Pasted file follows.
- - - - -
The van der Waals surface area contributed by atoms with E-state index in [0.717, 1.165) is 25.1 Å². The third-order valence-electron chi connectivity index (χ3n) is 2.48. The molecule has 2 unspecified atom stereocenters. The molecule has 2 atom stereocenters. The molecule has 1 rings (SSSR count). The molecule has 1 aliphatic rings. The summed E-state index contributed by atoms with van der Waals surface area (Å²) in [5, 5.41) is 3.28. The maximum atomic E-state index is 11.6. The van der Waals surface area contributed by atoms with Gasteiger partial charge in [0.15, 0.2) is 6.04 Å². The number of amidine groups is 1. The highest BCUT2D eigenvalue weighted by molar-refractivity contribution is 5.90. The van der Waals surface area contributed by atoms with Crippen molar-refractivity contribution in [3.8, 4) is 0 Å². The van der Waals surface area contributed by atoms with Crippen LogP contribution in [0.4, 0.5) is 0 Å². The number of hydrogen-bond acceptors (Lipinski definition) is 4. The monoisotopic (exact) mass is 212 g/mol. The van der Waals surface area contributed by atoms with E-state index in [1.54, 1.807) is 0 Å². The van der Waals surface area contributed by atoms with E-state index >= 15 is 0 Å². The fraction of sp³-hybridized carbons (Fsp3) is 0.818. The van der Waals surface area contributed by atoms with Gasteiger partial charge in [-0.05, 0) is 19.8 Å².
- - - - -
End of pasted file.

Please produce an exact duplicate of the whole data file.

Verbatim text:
The van der Waals surface area contributed by atoms with E-state index in [0.717, 1.165) is 25.1 Å². The third-order valence-electron chi connectivity index (χ3n) is 2.48. The molecule has 2 unspecified atom stereocenters. The molecule has 2 atom stereocenters. The molecule has 1 rings (SSSR count). The molecule has 1 aliphatic rings. The summed E-state index contributed by atoms with van der Waals surface area (Å²) in [5, 5.41) is 3.28. The maximum atomic E-state index is 11.6. The van der Waals surface area contributed by atoms with Gasteiger partial charge in [0.15, 0.2) is 6.04 Å². The number of amidine groups is 1. The highest BCUT2D eigenvalue weighted by molar-refractivity contribution is 5.90. The van der Waals surface area contributed by atoms with Crippen molar-refractivity contribution in [3.8, 4) is 0 Å². The van der Waals surface area contributed by atoms with Crippen LogP contribution in [0.4, 0.5) is 0 Å². The number of hydrogen-bond acceptors (Lipinski definition) is 4. The monoisotopic (exact) mass is 212 g/mol. The van der Waals surface area contributed by atoms with E-state index in [1.54, 1.807) is 0 Å². The van der Waals surface area contributed by atoms with E-state index >= 15 is 0 Å². The fraction of sp³-hybridized carbons (Fsp3) is 0.818. The van der Waals surface area contributed by atoms with Gasteiger partial charge in [-0.05, 0) is 19.8 Å².